- Poster Presentation
- Open Access
Global histone modifications in breast cancer and their prognostic significance
© BioMed Central Ltd 2006
- Published: 01 November 2006
- Breast Cancer
- Prostate Cancer
- Breast Carcinoma
- Prognostic Significance
- Histone Modification
Post-translational modification of histones is a common mode of regulating chromatin structure and gene activity in normal tissues. In malignant cells, aberrant modifications through acetylation and methylation at the promoter regions of individual histones have been reported. Global changes in histone modification have recently been shown to be predictive of clinical outcome in prostate cancer. However, the expression and prognostic significance of modified histones in breast cancer has not been previously explored.
Global histone modification in a large well-characterised series of breast carcinomas (n = 880) with long-term follow-up was therefore assessed using immunohistochemistry and tissue microarray. Specific antibodies were used to detect acetylation of H3 (Lys9 and Lys18) and H4 (Lys12), and dimethylation of histone H4 (Arg3) and H3 (Lys4). The presence of these chromatin 'marks' was correlated with clinicopathological variables and patients' outcome.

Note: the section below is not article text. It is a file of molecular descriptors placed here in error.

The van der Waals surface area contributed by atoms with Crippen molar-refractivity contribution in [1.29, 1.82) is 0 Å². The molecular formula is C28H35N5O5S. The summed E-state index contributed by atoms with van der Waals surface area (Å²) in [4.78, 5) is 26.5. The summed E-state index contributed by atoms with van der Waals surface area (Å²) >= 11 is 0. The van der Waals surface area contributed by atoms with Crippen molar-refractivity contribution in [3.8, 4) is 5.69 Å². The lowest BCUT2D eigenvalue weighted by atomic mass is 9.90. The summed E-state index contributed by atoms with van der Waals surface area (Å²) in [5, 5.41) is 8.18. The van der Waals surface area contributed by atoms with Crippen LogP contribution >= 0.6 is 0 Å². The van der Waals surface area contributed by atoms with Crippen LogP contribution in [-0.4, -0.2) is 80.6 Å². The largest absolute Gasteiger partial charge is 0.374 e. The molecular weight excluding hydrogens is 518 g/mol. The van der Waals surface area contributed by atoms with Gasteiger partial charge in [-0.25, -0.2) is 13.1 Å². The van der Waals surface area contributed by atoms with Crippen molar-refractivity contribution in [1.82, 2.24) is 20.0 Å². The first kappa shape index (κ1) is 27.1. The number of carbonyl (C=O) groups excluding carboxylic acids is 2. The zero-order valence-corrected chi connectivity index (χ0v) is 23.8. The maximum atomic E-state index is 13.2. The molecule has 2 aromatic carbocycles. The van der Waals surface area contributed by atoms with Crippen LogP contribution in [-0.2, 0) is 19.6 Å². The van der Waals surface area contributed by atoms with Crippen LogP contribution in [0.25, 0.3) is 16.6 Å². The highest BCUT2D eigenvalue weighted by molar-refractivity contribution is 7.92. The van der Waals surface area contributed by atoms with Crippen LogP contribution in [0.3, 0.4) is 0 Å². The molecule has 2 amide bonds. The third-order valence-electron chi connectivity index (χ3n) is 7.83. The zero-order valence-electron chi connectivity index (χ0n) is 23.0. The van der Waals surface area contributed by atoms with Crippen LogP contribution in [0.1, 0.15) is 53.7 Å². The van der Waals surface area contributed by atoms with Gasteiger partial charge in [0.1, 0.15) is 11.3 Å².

Reduced levels of histone acetylation/dimethylation were observed in medullary-like carcinomas, whereas they were readily detected in lobular and tubular carcinomas. Reduced global histone acetylation/dimethylation was significantly associated with established poor prognostic variables; larger tumour size, higher stage, recurrence, distant metastases and higher mortality rate. Survival analyses showed low detection of the histone modifications, with the exception of acetylated H3K9, was associated with shorter overall survival and shorter disease-free interval.
Our results show, for the first time, that global changes in specific histone modification patterns may play an important role in breast cancer development and progression and their reduced expression is associated with poor prognosis and shorter survival.